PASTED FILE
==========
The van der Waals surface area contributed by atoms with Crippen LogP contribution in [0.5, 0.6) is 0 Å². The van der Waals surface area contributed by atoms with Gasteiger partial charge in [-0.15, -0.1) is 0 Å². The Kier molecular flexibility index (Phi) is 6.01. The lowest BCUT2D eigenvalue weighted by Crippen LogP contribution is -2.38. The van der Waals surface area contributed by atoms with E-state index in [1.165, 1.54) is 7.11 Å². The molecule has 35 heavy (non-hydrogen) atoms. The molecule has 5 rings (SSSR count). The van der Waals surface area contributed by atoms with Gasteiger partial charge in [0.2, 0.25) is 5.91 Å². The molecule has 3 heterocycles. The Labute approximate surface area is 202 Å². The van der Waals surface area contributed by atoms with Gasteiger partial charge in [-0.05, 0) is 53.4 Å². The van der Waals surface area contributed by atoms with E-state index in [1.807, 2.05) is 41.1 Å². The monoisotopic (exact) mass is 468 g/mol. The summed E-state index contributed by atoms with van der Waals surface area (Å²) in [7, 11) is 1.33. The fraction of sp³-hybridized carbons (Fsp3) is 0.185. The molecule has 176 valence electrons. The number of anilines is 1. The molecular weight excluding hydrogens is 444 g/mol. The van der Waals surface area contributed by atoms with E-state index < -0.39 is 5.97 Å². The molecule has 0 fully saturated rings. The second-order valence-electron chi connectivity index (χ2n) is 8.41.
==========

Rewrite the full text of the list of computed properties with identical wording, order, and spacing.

The van der Waals surface area contributed by atoms with Crippen LogP contribution in [0.5, 0.6) is 0 Å². The van der Waals surface area contributed by atoms with Gasteiger partial charge in [-0.15, -0.1) is 0 Å². The Kier molecular flexibility index (Phi) is 6.01. The lowest BCUT2D eigenvalue weighted by Crippen LogP contribution is -2.38. The van der Waals surface area contributed by atoms with E-state index in [1.165, 1.54) is 7.11 Å². The molecule has 35 heavy (non-hydrogen) atoms. The molecule has 5 rings (SSSR count). The van der Waals surface area contributed by atoms with Gasteiger partial charge in [0.2, 0.25) is 5.91 Å². The molecule has 3 heterocycles. The Labute approximate surface area is 202 Å². The van der Waals surface area contributed by atoms with Gasteiger partial charge in [-0.05, 0) is 53.4 Å². The van der Waals surface area contributed by atoms with E-state index in [1.807, 2.05) is 41.1 Å². The monoisotopic (exact) mass is 468 g/mol. The summed E-state index contributed by atoms with van der Waals surface area (Å²) in [7, 11) is 1.33. The fraction of sp³-hybridized carbons (Fsp3) is 0.185. The molecule has 176 valence electrons. The number of anilines is 1. The molecular weight excluding hydrogens is 444 g/mol. The van der Waals surface area contributed by atoms with E-state index < -0.39 is 5.97 Å². The molecule has 0 fully saturated rings. The second-order valence-electron chi connectivity index (χ2n) is 8.41.